The Political Colour of Fiscal Responsibility: Trump’s Fiscal Policy as a Republican Tradition

Yves here. It really is perverse that Democrats have become the party of spending scolds and fiscal worrywarts. But this post suggests that this behavior has become typical of left parties…which given how far right the Overton window has moved everywhere, means “liberal”.

Note that this post fails to distinguish between currency issuers and currency users. For currency users like Eurozone member states, governments need to worry about debt levels. However, it also fails to consider that politicians merely need to believe in mainstream economic views about government deficits and debt for that to influence their behavior; those stories don’t have to be true.

By Fabrizio Zilibotti, Tuntex Professor of International and Development Economics, Yale University, Andreas Müller, Assistant Professor at the Department of Economics, University of Essex, and Kjetil Storesletten Professor, University of Oslo. Originally published at VoxEU

The growth of the US national debt during the Trump presidency is particularly remarkable given its overlap with a period of economic expansion. But in this regard if few others, the Trump administration is no outlier. This column challenges the claim that Republicans adhere to fiscal conservatism in debt policy. Instead, it shows that Republican administrations since WWII have been more prone to expand government debt than their Democratic counterparts. And broadly speaking, the same pattern emerges in a panel of OECD countries.

In an article published in the New York Times on 25 October 2019, Alan Rappeport notes that the US federal budget deficit has swelled to $984 billion, and is expected to top $1 trillion in 2020. Annual budget deficits have now increased for four consecutive years, in a period during which the economy has been booming. According to Rappeport, “the grim fiscal scorecard shows how far the Republican Party, under Mr. Trump, has strayed from conservative orthodoxy, which long prioritized less spending and lower deficits.”

But is this true? Is it really so that Republican administrations have been more fiscally conservative, and the current administration is an outlier? Casual observation suggests otherwise: the debt-to-GDP ratio increased under Presidents Reagan and Bush, both Republicans, and contracted under Presidents Carter and Clinton, both Democrats. True, debt increased under President Obama, also a Democrat, but the Great Recession was remarkably deep and persistent.

The Political Colour of Debt

In recent research, we show that since WWII, Republican administrations have systematically been more prone to expand government debt relative to Democratic administrations. Perhaps surprisingly, the same pattern emerges (with some nuances) in a panel of OECD countries. Broadly speaking, right-leaning governments choose lower taxes, lower non-defense government expenditure, and higher debt. Our findings do not challenge the common wisdom that the political right prefers smaller governments. Rather, they dispute the popular perception that Republicans adhere to fiscal conservatism in debt policy.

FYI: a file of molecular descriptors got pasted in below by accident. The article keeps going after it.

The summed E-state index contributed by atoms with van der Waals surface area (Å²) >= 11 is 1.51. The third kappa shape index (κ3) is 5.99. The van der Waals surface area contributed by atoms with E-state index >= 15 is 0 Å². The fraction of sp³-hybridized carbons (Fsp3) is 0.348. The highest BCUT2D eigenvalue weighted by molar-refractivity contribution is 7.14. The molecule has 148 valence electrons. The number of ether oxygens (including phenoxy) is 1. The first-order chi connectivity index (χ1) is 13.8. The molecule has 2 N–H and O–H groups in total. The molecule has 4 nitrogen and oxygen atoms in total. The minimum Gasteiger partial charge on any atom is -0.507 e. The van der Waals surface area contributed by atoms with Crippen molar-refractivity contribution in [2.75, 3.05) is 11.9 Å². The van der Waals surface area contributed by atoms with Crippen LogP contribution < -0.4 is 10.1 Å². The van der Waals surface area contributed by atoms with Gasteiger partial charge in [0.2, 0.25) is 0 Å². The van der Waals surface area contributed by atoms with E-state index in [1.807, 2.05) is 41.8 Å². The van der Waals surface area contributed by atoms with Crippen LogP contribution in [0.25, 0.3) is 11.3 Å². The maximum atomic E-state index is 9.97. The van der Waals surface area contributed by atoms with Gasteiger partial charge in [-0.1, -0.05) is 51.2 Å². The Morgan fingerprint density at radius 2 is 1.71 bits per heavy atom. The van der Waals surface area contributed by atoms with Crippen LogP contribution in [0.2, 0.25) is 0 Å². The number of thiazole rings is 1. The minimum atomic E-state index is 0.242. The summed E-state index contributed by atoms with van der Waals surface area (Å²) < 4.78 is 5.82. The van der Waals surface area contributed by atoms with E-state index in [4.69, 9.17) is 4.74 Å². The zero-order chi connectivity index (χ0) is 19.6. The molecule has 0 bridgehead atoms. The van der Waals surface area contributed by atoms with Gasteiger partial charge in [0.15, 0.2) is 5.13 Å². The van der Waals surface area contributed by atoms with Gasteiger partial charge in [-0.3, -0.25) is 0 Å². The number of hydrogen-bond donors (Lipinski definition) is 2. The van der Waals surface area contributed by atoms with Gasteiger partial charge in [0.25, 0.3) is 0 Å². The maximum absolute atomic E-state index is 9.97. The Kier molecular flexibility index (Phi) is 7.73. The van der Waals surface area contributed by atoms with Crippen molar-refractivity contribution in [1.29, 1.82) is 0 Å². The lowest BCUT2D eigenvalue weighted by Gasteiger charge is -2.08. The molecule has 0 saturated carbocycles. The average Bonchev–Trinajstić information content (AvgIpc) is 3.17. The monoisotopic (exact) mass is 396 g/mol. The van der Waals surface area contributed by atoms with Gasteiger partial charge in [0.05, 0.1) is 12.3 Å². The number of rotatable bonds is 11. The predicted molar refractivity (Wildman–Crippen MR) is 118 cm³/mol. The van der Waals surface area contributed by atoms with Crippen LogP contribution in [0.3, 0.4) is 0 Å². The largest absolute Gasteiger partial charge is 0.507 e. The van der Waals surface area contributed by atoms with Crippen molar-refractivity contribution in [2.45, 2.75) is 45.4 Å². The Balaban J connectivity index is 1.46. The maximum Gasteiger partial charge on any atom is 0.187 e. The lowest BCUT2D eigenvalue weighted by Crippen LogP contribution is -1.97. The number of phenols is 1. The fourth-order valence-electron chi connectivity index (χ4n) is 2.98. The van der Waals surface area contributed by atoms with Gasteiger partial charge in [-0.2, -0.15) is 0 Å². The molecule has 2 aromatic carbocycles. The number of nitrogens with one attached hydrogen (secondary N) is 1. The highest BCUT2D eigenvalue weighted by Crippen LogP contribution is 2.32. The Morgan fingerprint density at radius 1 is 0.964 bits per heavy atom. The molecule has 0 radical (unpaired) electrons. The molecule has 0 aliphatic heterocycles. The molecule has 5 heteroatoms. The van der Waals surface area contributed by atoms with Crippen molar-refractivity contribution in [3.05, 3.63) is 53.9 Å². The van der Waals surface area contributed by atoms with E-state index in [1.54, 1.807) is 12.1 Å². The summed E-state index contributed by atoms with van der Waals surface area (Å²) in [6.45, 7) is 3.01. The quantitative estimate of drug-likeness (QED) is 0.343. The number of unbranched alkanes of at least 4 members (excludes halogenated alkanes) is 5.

Determining empirically how debt policies vary with the political colour of governments (i.e. Democrats in blue; Republicans in red) is not straightforward. For example, during Republican Dwight D. Eisenhower’s presidency, the gross debt-to-GDP ratio fell from 70% in 1953 to 54% in 1961. However, this was part of a longer trend of a falling debt-to-GDP ratio after WWII, which persisted until the late 1960s. Similarly, Reaganomics coincided with a period of growth slowdown and high interest rates. On a different front, the debt-to-GDP ratio may mechanically increase during recessions because of the decline in output. This explains part of the increase in the ratio under President Obama. Changing demographics also play a role. Given that the US pension system is largely unfunded, an ageing population yields an increase in pension transfers, health benefits, and government debt.

Methodology of Our Study

In our work, we take these factors into account. First, we control for the outstanding debt-GDP ratio inherited by each government, recognising the significant mean-reverting component in debt policy (as shown by Bohn 1998). Everything else being equal, governments inheriting a ruined budget try to reduce debt and make it converge to some target level. Second, we control for demographic trends, macroeconomic conditions (measured by the unemployment rate or by an indicator for NBER recessions), and war shocks. Our original study (Müller et al. 2016) covers data until 2013, before the onset of the Trump administration. We have now extended the analysis to 2018. The results we report in this column for the US include more recent years.

Republicans Versus Democrats in the US

We find that a switch from a Republican to a Democratic presidency is associated with an annual reduction in gross federal debt (relative to GDP) of 1.8% on average, statistically significant at the 1% level. The coefficient on the lagged debt-GDP ratio is negative, confirming Bohn’s result that debt is mean-reverting.